Have mercy, O God.


For the nations and their rulers, for aid workers, and for people in war-torn areas (especially), that God raise up leaders and advocates to work for the equality of all, let us pray.

Have mercy, O God.


For all who cry out in need: the hungry and poor, the downtrodden and outcast, the grieving and the sick (especially), that all know that God is near and hears their cries, let us pray.

Have mercy, O God.


For teachers preparing for the upcoming school year, for those who are traveling and absent from worship, and for those who visit our congregation, that God’s love lead them in their daily vocations, let us pray.

Have mercy, O God.


Here other intercessions may be offered.


For all baptized into Christ’s death and resurrection, including those who have died, especially those whom we commemorate this week:

Audrey; Bartholomew of Durham; Philipp Melanchthon; Teresa Fantou; Lancelot; George MacLeod; Irenaeus of Lyons; and the Apostles Peter and Paul. We also celebrate this week with the Church universal the Birth of John the Baptist and the Presentation of the Augsburg Confession in 1530. Confident that we belong to you in life and in death, let us pray.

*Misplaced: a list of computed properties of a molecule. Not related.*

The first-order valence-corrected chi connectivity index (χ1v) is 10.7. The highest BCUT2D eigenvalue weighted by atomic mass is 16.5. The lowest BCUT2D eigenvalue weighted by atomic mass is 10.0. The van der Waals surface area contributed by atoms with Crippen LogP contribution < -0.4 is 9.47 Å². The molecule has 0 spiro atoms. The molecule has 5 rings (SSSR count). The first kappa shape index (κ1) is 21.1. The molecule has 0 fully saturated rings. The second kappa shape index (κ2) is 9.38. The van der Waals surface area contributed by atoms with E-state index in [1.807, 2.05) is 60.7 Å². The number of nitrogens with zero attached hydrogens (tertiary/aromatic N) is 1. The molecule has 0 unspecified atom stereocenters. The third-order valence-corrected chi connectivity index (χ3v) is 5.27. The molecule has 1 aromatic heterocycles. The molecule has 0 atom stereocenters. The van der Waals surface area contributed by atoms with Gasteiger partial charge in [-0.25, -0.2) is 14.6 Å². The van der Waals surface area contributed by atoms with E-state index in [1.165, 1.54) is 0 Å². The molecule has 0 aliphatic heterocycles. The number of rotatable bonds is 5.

Have mercy, O God.


Confident that we belong to you in life and in death, let us pray.

Have mercy, O God.


Merciful God, you hear the prayers of your people even before they are spoken. We commend these and all our prayers to you, trusting in your abundant mercy; through Jesus Christ, our Savior and Lord, who taught us to pray:

Our Father

who art in heaven,

hallowed be thy name.

Thy kingdom come,

thy will be done,

on earth as it is in heaven.

Give us this day our daily bread;

and forgive us our debts,

as we forgive our debtors;

and lead us not into temptation,

but deliver us from evil.

For thine is the kingdom

and the power

and the glory, forever.


PRAYER OF ILLUMINATION # 458 Thy Word is a Lamp Unto My Feet

FIRST READING: Isaiah 65:1-9

The prophet announces God’s impatience. The people’s self-absorption is idolatry, and images from pagan worship fill this reading. Like a vintner who crushes the grape to release the wine, God will use Israel’s exile to establish a new community of the faithful.